For William Treanor, studying the law was a vehicle for public service. After college he worked as a speechwriter for Shirley Hufstedler, then secretary of education in the Carter administration and a former federal appellate judge — and quickly realized that most of the people making decisions around him were lawyers. At Harvard Law School, Treanor felt there was too much emphasis on corporate law, so he transferred to Yale.
He later moved to Washington to spend three years as a lawyer in the office of the independent counsel probing the Iran/Contra scandal before beginning his academic career at Fordham University School of Law in 1991.
His career in academia has been highlighted by his research on the origins of judicial review and the scope of the “takings clauses” of the Fifth Amendment that establishes the principle of eminent domain.
In 1998, he joined the Office of Legal Counsel at the Justice Department, known as the executive branch’s law firm, where his research included determining the legality of the United States’ involvement in the NATO air campaign to oust Serbian troops from Kosovo and whether President Bill Clinton might be tried criminally following his impeachment acquittal by the Senate. He returned to Fordham in 2001 and became the law school’s dean before jumping to Georgetown in 2010.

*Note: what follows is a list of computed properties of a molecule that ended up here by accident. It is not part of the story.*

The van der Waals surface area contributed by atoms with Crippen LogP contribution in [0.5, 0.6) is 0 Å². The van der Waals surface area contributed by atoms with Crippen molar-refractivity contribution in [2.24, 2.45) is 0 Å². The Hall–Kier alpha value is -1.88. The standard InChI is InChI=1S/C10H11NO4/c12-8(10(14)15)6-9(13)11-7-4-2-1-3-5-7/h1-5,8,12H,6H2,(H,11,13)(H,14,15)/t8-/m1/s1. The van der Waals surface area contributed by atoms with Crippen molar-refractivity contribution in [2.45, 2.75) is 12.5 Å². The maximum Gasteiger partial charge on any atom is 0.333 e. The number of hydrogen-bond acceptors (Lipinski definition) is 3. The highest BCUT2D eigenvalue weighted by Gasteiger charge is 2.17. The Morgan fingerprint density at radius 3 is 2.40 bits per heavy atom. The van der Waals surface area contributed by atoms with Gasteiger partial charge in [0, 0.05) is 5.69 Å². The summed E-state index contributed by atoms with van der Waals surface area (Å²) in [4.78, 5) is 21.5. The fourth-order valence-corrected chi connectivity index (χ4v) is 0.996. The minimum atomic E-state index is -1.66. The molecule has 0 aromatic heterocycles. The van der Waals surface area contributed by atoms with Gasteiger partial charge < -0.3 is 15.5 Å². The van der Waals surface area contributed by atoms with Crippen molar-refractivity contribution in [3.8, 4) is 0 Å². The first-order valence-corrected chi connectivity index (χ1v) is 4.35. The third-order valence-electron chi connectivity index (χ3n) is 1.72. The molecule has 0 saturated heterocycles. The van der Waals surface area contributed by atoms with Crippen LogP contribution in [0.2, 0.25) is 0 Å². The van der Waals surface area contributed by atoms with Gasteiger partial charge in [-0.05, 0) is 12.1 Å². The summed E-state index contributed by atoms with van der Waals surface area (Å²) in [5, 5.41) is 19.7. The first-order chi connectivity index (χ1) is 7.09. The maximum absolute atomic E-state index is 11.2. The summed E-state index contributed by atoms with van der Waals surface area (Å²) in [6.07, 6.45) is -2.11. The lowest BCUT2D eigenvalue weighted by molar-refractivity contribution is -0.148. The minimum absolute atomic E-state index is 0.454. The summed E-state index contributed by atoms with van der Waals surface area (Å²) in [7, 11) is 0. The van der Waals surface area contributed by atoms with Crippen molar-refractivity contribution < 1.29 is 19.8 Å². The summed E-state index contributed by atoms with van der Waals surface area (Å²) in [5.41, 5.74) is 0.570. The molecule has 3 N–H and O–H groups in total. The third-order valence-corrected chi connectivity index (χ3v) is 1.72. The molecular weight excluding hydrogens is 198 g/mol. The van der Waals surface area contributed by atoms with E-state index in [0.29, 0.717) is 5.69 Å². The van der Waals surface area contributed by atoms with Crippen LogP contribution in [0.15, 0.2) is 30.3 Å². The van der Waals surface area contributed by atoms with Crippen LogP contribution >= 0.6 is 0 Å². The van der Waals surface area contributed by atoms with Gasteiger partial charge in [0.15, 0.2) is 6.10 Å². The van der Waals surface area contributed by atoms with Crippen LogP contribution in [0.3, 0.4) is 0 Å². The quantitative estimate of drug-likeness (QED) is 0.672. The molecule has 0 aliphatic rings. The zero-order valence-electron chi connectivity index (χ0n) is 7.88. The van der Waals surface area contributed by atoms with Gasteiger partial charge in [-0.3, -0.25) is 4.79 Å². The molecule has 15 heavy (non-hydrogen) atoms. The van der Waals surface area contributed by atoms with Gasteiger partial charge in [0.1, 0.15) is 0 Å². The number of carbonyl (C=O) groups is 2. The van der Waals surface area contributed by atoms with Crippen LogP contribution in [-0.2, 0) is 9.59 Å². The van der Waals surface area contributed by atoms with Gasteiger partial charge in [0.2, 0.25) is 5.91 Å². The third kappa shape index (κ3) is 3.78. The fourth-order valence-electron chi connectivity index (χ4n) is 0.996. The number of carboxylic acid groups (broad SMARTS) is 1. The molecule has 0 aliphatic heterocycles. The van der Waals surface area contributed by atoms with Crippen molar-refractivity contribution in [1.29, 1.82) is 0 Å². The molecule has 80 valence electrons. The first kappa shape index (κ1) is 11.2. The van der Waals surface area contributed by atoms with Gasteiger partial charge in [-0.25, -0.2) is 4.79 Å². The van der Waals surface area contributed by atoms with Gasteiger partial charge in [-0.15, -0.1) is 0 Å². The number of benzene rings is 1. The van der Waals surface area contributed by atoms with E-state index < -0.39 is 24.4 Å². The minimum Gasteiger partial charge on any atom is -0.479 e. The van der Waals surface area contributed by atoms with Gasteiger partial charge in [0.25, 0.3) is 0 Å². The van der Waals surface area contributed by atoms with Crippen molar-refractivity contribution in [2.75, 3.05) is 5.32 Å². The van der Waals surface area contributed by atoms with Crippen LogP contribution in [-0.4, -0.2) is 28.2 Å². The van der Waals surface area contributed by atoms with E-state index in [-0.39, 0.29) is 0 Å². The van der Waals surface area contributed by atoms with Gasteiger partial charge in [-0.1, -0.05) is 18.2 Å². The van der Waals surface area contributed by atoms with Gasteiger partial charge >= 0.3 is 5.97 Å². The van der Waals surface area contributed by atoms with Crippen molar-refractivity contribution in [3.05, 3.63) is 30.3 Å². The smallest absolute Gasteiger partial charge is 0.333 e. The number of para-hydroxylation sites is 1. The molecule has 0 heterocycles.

Now 54, he’s one of the 10 most-cited legal history scholars in the United States, according to a 2010 list compiled by Brian Leiter of the University of Chicago Law School.
Treanor’s goals at Georgetown include balancing the teaching of legal theory with practice-based courses, such as those that offer field work at the Justice Department or other government agencies.
Treanor is also working to capitalize on the school’s proximity to government through offerings such as a new LL.M. in national security law.
“What we’re about is educating the whole person,” Treanor said. “It’s not just about educating a technically skilled lawyer; it’s educating people for justice.”